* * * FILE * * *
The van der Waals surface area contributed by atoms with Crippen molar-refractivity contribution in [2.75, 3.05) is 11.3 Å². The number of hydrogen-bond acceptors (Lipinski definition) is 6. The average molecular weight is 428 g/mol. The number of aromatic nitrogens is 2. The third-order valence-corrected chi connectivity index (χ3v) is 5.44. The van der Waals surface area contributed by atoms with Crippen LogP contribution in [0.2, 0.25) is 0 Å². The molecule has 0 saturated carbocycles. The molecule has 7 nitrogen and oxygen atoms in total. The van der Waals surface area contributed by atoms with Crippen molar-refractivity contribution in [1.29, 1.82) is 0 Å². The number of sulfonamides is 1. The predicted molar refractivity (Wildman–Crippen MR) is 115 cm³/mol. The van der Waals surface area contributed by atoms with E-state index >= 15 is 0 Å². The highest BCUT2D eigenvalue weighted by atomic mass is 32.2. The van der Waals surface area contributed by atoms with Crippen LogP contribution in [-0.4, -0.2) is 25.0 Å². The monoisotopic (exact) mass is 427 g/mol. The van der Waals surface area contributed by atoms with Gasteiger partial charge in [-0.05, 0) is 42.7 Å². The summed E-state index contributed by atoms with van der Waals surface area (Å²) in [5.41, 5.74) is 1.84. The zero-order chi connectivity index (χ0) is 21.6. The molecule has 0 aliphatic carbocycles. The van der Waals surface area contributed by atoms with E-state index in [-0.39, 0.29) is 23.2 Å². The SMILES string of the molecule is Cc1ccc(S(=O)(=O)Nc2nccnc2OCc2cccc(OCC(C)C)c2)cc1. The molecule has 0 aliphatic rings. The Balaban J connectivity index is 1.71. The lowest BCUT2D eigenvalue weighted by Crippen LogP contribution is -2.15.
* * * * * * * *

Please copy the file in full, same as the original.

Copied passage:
The van der Waals surface area contributed by atoms with Crippen molar-refractivity contribution in [2.75, 3.05) is 11.3 Å². The number of hydrogen-bond acceptors (Lipinski definition) is 6. The average molecular weight is 428 g/mol. The number of aromatic nitrogens is 2. The third-order valence-corrected chi connectivity index (χ3v) is 5.44. The van der Waals surface area contributed by atoms with Crippen LogP contribution in [0.2, 0.25) is 0 Å². The molecule has 0 saturated carbocycles. The molecule has 7 nitrogen and oxygen atoms in total. The van der Waals surface area contributed by atoms with Crippen molar-refractivity contribution in [1.29, 1.82) is 0 Å². The number of sulfonamides is 1. The predicted molar refractivity (Wildman–Crippen MR) is 115 cm³/mol. The van der Waals surface area contributed by atoms with E-state index >= 15 is 0 Å². The highest BCUT2D eigenvalue weighted by atomic mass is 32.2. The van der Waals surface area contributed by atoms with Crippen LogP contribution in [-0.4, -0.2) is 25.0 Å². The monoisotopic (exact) mass is 427 g/mol. The van der Waals surface area contributed by atoms with Gasteiger partial charge in [-0.05, 0) is 42.7 Å². The summed E-state index contributed by atoms with van der Waals surface area (Å²) in [5.41, 5.74) is 1.84. The zero-order chi connectivity index (χ0) is 21.6. The molecule has 0 aliphatic carbocycles. The van der Waals surface area contributed by atoms with E-state index in [-0.39, 0.29) is 23.2 Å². The SMILES string of the molecule is Cc1ccc(S(=O)(=O)Nc2nccnc2OCc2cccc(OCC(C)C)c2)cc1. The molecule has 0 aliphatic rings. The Balaban J connectivity index is 1.71. The lowest BCUT2D eigenvalue weighted by Crippen LogP contribution is -2.15.